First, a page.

As I’m writing this, I don’t think I’ve completely come to terms with my freshman year of college coming to an end. You are told time and time again that your educational years pass you by, but it doesn’t dawn on you until you’re faced with the finish line. I can sum up this year as the biggest year of growth I’ve ever had. Through my classes, extra-curriculars, and friends I’ve made, I’ve started to learn about what I want to do and be in this world.
Coming into the University of Michigan, I was so excited beyond belief. Michigan was my dream school and I felt lucky just to be a part of it. But with all that excitement, I felt a fear like never before. I have always been afraid of the new. The new, the unpredictable, the unexpected. I’m a person who takes comfort in familiarity, the constant, unchanging, and reliable. I didn’t realize just how much I would be thrown out of my comfort zone, and I was terrified. From having to make new friends and questioning my career, what felt like, almost everyday, I was faced with changes left and right. The one thing I would tell myself at the beginning of the year is to embrace the new. Embrace the unfamiliarity and the uncertainty in the future. These moments will challenge you and allow you to grow. You’ll have the most fun when you make a spontaneous choice and have no idea where it will take you. Embrace the new memories you will make. Take time to have fun and treat yourself. And never ever feel guilty for buying that chipotle.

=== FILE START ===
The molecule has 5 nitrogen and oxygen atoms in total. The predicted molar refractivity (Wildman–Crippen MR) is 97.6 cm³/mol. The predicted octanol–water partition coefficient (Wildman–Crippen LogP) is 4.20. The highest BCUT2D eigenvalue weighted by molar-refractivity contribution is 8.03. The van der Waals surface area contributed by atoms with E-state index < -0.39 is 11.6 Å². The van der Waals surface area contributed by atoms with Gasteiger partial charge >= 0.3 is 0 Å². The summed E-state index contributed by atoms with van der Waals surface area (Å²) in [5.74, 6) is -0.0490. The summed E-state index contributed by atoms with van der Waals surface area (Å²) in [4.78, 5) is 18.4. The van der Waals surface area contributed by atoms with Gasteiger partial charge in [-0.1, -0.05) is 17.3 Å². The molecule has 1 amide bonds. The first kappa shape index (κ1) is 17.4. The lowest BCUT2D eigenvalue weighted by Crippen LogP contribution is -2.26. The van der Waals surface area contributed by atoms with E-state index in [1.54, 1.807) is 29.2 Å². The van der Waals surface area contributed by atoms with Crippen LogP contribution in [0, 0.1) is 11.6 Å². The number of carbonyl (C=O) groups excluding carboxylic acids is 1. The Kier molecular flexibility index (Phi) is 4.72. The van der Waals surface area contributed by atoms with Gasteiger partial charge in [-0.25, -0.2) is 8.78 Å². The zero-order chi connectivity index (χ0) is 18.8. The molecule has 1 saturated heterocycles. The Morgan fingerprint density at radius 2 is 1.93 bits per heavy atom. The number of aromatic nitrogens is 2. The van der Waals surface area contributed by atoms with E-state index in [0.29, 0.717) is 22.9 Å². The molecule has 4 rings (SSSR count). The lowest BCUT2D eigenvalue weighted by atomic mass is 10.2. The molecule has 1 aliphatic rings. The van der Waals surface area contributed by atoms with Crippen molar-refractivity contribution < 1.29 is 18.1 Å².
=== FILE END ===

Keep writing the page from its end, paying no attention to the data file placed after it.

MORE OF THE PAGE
Often people may not see much of a connection between social justice and the medical field. People can see the medical field as a way to make a change in individual lives, but it may not be apparent how healthcare can play a role in overarching social change. From Carrie’s lecture, I learned that public health and global health are great platforms for social change within the healthcare field.
Carrie walked us through her occupational journey and demonstrated how we can be dedicated to social change and learning from different communities in the medical field. I was astonished by the work she did for HIV/AIDS by protesting, providing testing, counseling, and participating in conferences and campaigns to end AIDS. In doing this, she banded together with others passionate about the cause and worked to bring awareness to the public and the government. This is fundamental for social change.
Carrie also talked a lot about being sensitive to other communities’ cultures. In doing this, you have to come in with an open mind to a new and different set of standards and attributes. Engaging with the community and the people and organizations within it is a great way to learn about things you may be unfamiliar with. Carrie learned that even though she thought she had a reasonable solution, progress can’t be made unless you understand the community you’re working with. This is a valuable lesson as healthcare providers. Whether we want to serve people across the globe or here in Ann Arbor, we must dedicate ourselves to learning about the environment and the people we are serving. Only then can we really make long-lasting change.